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 Post subject: restomod for my 73 240z
PostPosted: Sun Mar 08, 2020 8:13 pm 
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Joined: Sat Mar 07, 2020 4:11 pm
Posts: 2
I am looking for a garage in the Rhode Island area that would be able to do a restomod type project for me. I have a 73 240z. one family car, pretty clean, 58k miles, minimal rust. stock/original except for webber carbs, aftermarket rims. both put on by my brother in law 20 -30 years ago. I am hoping to keep it looking pretty stock but upgrade brakes, steering, exhaust. open to other ideas.

If anyone has knowledge of a garage with experience working on 240z, I would appreciate the help.

also if anyone has done a restomod project, I am curious to learn what you have done.

Thanks

Frank


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PostPosted: Mon Mar 09, 2020 8:51 am 
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Joined: Fri Dec 23, 2016 7:11 am
Posts: 311
I recommend Vinny Bedini. He's located in New Milford, Ct but I'd consider that close enough for his level of quality and expertise. I'm in Pennsylvania and have done business with him.

Great guy, none better IMO.

860-355-1829.

He's a club member by the way.

Jay


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PostPosted: Mon Mar 09, 2020 8:56 am 
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Joined: Wed Apr 09, 2008 5:53 pm
Posts: 13430
Location: CT
I concur. Vinny is the best, hands-down. Not sure what his summer schedule is, or whether he is interested in putting anything other than a Datsun engine into a Z, but you could ask. He has a trailer and can arrange to come to you to collect the car.

Please keep us updated on your project, sounds interesting!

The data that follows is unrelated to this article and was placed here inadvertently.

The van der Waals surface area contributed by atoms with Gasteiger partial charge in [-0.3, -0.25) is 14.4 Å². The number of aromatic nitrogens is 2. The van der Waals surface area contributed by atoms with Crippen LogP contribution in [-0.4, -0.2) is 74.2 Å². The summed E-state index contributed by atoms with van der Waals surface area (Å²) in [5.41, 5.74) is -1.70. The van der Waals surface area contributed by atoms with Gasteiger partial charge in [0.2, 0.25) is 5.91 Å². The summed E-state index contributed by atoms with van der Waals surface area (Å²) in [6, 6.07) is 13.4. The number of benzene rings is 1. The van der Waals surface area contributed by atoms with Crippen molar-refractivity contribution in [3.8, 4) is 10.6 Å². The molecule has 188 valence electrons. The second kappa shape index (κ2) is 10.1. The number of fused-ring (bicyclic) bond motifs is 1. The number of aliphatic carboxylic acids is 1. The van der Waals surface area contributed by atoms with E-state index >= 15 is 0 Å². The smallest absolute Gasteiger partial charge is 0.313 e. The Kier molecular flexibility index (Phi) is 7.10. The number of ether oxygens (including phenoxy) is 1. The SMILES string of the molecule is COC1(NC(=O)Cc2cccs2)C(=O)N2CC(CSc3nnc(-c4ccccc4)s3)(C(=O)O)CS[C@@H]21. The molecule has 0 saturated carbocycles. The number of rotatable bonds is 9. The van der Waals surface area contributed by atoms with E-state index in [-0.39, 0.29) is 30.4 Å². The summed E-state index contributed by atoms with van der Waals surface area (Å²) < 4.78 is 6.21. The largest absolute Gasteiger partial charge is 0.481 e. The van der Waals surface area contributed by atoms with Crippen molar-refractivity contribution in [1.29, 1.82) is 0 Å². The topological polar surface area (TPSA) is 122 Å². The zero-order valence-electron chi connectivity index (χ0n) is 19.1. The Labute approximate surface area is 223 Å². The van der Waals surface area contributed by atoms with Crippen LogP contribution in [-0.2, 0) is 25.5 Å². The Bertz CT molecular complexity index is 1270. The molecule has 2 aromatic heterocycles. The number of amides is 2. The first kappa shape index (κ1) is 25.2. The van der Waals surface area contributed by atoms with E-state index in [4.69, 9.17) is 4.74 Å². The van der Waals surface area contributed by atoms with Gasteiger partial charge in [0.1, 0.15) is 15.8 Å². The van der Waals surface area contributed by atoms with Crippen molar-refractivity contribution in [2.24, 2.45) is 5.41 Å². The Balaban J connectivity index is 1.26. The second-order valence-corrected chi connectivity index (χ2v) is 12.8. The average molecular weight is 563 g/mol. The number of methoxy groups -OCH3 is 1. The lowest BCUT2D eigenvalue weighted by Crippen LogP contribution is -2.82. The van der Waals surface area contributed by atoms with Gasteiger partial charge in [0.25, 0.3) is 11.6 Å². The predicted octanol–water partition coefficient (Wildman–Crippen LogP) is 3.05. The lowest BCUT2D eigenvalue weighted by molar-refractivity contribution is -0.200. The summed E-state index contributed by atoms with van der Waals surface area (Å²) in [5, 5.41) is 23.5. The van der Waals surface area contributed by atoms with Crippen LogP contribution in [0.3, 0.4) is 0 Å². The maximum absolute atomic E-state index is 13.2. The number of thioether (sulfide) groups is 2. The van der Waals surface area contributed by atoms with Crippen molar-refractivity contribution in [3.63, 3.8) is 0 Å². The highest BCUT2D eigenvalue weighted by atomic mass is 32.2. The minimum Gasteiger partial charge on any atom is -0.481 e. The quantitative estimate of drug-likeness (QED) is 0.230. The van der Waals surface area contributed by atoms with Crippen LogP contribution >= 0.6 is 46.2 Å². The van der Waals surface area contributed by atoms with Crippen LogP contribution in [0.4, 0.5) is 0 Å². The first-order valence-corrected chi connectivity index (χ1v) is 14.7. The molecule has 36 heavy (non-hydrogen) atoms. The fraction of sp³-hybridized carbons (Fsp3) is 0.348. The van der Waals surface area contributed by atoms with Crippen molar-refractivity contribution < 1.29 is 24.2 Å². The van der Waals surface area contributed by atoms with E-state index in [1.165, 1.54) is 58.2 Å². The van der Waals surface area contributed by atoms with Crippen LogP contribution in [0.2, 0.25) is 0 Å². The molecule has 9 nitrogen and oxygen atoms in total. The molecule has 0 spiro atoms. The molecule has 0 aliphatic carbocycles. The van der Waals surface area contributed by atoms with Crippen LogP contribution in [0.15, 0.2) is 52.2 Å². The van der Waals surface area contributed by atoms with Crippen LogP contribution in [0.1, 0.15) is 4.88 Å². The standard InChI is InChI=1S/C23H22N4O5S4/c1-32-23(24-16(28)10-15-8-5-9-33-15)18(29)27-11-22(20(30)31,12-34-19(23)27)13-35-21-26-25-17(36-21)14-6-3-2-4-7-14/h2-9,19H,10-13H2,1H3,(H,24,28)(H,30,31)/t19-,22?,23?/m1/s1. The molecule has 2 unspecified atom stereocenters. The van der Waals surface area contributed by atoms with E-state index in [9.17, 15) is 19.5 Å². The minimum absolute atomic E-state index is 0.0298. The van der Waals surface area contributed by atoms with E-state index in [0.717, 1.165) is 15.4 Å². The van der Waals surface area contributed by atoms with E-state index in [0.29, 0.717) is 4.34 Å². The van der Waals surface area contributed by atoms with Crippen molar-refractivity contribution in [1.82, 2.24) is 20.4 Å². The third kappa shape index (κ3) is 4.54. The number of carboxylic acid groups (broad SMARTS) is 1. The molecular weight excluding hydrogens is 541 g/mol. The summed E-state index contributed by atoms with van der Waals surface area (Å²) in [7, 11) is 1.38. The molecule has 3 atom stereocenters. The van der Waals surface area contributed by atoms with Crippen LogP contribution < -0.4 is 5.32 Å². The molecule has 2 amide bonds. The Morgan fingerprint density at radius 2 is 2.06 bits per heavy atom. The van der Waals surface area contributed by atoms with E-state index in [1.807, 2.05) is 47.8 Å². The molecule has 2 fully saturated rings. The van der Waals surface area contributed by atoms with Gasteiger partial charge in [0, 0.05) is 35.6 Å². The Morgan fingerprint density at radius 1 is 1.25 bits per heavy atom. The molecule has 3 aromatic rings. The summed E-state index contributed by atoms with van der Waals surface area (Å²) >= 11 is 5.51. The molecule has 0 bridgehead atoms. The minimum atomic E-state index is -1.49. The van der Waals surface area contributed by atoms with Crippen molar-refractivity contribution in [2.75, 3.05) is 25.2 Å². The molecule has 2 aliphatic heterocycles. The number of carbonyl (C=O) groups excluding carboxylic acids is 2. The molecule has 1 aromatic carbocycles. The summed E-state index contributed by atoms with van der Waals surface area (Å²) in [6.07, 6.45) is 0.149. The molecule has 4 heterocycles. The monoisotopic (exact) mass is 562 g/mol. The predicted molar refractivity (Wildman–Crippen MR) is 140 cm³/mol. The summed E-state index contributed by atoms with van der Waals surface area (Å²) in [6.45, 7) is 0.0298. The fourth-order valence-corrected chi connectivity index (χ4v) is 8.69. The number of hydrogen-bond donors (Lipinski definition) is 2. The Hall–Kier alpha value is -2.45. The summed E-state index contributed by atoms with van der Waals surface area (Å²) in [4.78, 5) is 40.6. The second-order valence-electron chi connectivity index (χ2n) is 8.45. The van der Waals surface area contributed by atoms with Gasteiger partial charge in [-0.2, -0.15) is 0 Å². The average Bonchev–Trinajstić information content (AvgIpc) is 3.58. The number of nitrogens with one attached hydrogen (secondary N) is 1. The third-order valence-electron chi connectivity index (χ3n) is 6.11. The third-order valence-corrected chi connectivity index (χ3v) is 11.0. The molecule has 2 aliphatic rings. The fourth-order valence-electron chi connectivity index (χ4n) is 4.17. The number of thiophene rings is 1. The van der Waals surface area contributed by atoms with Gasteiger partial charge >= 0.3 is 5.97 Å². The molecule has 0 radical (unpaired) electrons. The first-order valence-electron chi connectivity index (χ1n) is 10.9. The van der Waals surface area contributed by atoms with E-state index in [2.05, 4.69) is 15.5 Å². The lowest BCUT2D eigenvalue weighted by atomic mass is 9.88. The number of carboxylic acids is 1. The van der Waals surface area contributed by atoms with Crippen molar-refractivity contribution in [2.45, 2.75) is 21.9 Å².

Frank

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1970 240Z


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PostPosted: Fri Mar 20, 2020 4:33 am 
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Joined: Sat Mar 07, 2020 4:11 pm
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Thanks for the information. I will reach out to him and discuss what he thinks and what the possibilities might be.

Much appreciated.

Frank


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PostPosted: Fri Mar 20, 2020 12:51 pm 
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Joined: Wed Apr 09, 2008 5:53 pm
Posts: 13430
Location: CT
Glad to have you with us Frank, welcome aboard.
What kind of mods do you have pictured for your '73?

Frank T

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1970 240Z


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PostPosted: Wed Mar 25, 2020 12:38 am 
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Joined: Wed Apr 09, 2008 5:53 pm
Posts: 13430
Location: CT
Frank:
Just for your information while you decide how to build your Z, the cars which are built using Datsun engines hold more personal interest (and value) than non-Datsun conversions.

The cars only had 151 bhp to begin with, and that equated to roughly 125hp at the wheels. Not a lot by today's standards, but very sufficient to make it perform well and FAR beyond what $3400 would buy you in other cars of the day. My stock 1970 car beat most sports cars, including the 350 Corvettes, up to 70 mph because of the weight difference.

But the L-series engines can be beefed up to about 300bhp if you really feel you need that much. It costs a few thousand dollars to do that to them, and a V8 is actually cheaper, but people who go shopping for Zs want the old ones, and as close to stock as they can find. The old sixes are dirt-simple to work on compared to today's V8s.